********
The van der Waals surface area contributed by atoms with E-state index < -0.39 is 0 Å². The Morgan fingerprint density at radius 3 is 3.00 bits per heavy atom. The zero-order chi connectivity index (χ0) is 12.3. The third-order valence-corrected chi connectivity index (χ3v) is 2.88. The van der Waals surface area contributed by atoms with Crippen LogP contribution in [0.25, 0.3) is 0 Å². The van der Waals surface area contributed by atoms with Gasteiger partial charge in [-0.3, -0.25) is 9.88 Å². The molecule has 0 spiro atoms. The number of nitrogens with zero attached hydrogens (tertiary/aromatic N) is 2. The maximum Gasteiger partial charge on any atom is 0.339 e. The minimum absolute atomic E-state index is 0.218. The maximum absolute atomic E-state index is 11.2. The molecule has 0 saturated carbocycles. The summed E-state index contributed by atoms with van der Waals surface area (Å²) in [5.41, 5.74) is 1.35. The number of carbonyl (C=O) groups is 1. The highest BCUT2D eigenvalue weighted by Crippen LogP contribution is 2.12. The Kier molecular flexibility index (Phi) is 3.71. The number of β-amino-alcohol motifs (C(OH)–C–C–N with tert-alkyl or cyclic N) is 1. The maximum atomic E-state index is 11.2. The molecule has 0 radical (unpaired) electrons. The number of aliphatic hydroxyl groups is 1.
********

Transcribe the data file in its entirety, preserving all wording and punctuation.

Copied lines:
The van der Waals surface area contributed by atoms with E-state index < -0.39 is 0 Å². The Morgan fingerprint density at radius 3 is 3.00 bits per heavy atom. The zero-order chi connectivity index (χ0) is 12.3. The third-order valence-corrected chi connectivity index (χ3v) is 2.88. The van der Waals surface area contributed by atoms with Crippen LogP contribution in [0.25, 0.3) is 0 Å². The van der Waals surface area contributed by atoms with Gasteiger partial charge in [-0.3, -0.25) is 9.88 Å². The molecule has 0 spiro atoms. The number of nitrogens with zero attached hydrogens (tertiary/aromatic N) is 2. The maximum Gasteiger partial charge on any atom is 0.339 e. The minimum absolute atomic E-state index is 0.218. The maximum absolute atomic E-state index is 11.2. The molecule has 0 saturated carbocycles. The summed E-state index contributed by atoms with van der Waals surface area (Å²) in [5.41, 5.74) is 1.35. The number of carbonyl (C=O) groups is 1. The highest BCUT2D eigenvalue weighted by Crippen LogP contribution is 2.12. The Kier molecular flexibility index (Phi) is 3.71. The number of β-amino-alcohol motifs (C(OH)–C–C–N with tert-alkyl or cyclic N) is 1. The maximum atomic E-state index is 11.2. The molecule has 0 radical (unpaired) electrons. The number of aliphatic hydroxyl groups is 1.